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Worshipping in the Hill Country

by davesandel on March 25th, 2021

 

Thursday, March 25, 2021 (today’s lectionary)

Worshipping in the Hill Country

Ask for a sign from the Lord, your God.

As I drive through the secular landscape of Texas Hill Country toward Mexico and Big Bend National Park, religious artifacts and experience rise up to meet me. In Comfort, Texas, hub of German immigrant Freethinkers before the Civil War, a controversial, informative marker was installed recently. I think it might have been various fundamentalists who opposed this marker, as they opposed the Freethinkers (followers after Erasmus in Europe) in the 1800’s. The Freethinkers staunchly held to Christian morals, including the abolition of slavery and separation of religion and politics. But they disdained religious dogma. These beliefs got many of them killed when the Civil War began.

You will conceive in your womb and bear a son, and you shall name him Jesus. He will be great and will be called Son of the Most High, and the Lord God will give him the throne of David his father, and he will rule over the house of Jacob forever.

Moving on from Comfort to Kerrville, I check into a motel at the base of a very high hill covered with statues and pictures of Jesus. A huge cross dominates the landscape. The grounds of this placed called “The Coming King” are open from 7 am till midnight, so I visit at sunset and again at sunrise. In a sculpture named “Hope,” under what might be two olive trees, Jesus hears the confession of a young woman at sunset. Across the way, east toward the sunrise, Jesus washes Peter’s feet.

Behold, I come to do your will, O Lord.

As I approach the cross, my way is blocked by a huge statue of Jesus (I guess) with sword on a white horse rearing up into the sky. I think of Stonewall Jackson leading his roaring troops into battle. Armageddon fills my imagination. Rivers of blood. Victory. Evil vanquished. I don’t know what to think, so I don’t.

Still, plaques laid into the sidewalks repeat beautiful Bible verses about forgiveness and grace, first in Spanish, then English, then German side by side. I am drawn to this Jesus, if not to some of the war-mongering and triumphalism of his followers. In a far corner I find a beautiful Star of David, homage to Israel and the seemingly eternal culture of waiting embodied by the Jewish people.

And most wonderful of all, I find another array of memorials to loved ones who have died. They call it a “prayer garden,” and again, as on the road over the Devil’s Backbone, tears roll off my cheeks. Colorful, beautiful, warm words, prayed on stones everywhere around the statues.

And the Lord himself will give you this sign: the virgin will be with child, and bear a son, and shall name him Emmanuel, which means “God is with us!”

Leaving Kerrville I’m determined to track down Laity Lodge, the HEB grocery chain’s well-established camp area for kids who have no money and for adults who do. I almost miss the sign, turn around, and head down a barely gravel road marked, “Mountain road. Honk at turns. 15 MPH. Laity Lodge 2.2 miles.”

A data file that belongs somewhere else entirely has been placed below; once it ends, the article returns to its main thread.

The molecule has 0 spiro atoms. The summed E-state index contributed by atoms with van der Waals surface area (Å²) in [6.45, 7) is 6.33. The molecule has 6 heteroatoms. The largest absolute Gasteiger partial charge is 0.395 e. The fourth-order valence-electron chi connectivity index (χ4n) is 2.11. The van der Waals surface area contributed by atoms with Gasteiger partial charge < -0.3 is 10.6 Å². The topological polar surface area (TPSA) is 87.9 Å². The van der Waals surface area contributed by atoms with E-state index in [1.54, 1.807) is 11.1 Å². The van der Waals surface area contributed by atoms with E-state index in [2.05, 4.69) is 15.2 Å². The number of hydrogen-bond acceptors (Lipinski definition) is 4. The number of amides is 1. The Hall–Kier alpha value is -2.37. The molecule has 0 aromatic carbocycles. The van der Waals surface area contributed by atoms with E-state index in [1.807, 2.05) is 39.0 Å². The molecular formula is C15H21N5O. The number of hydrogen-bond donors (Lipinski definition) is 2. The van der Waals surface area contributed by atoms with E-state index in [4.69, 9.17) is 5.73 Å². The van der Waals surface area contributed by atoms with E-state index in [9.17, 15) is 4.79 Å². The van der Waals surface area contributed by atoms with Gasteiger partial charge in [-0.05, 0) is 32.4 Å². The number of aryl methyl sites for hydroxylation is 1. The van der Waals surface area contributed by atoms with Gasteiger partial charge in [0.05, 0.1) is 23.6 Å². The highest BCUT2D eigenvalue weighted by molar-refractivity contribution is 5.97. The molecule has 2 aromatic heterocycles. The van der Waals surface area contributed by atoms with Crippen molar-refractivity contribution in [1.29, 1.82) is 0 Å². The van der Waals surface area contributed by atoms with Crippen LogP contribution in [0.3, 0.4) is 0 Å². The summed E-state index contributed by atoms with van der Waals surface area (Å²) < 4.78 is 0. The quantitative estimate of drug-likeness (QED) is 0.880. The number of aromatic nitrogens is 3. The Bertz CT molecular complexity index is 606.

Down I go into the valley. The sun is shining, thank you Jesus. I repeat the middle verses of Psalm 23. “I will fear no evil, I will fear no evil.” I’m not sure how the brakes on my Prius are taking this. I pass someone coming up, and I remind myself that this road has seen thousands and thousands of vehicles, including buses carrying kids from San Antonio and Austin.

Finally at the bottom I see a small sign pointing left (east) for Laity Lodge. But this is at the bottom of the canyon, and the road is covered with water. I’m turning around to go back, thinking the road is flooded, when a white pickup slowly rolls through the water. Rudy, wearing a big white cowboy hat, tells me the river is actually low, not high, and this is the only way to Laity Lodge. “Just stay on this side of the stones that mark the river,” he said, “and you’ll be fine.”

OK. This Enneagram Seven turned his car right into the water. Slowly but surely I made my way to Laity Lodge, which was closed to visitors (I knew that). I took pictures of this stunning place until a man interrupted me and said I had to leave, mostly because of Covid precautions. OK. We struck up a conversation then, and shared books that had changed our lives, and he invited us to come again soon. Told me to mention his name when I called. Laity Lodge is beginning, like many places in the world, to reopen, although cautiously at first.

There were no plaques in the sidewalk, no prayer garden of stones, no historical markers at Laity Lodge, only the spirit of giving and mercy and joy. In spite of my trespassing I was eventually welcomed, neither kicked around nor kicked out, and I was glad to experience Jesus once more in the HIll Country. The river-running water road and trip back up the mountain gravel seemed much shorter than it did on the way down.

(Isaiah 7, Psalm 40, Hebrews 10, John 1, Luke 1)

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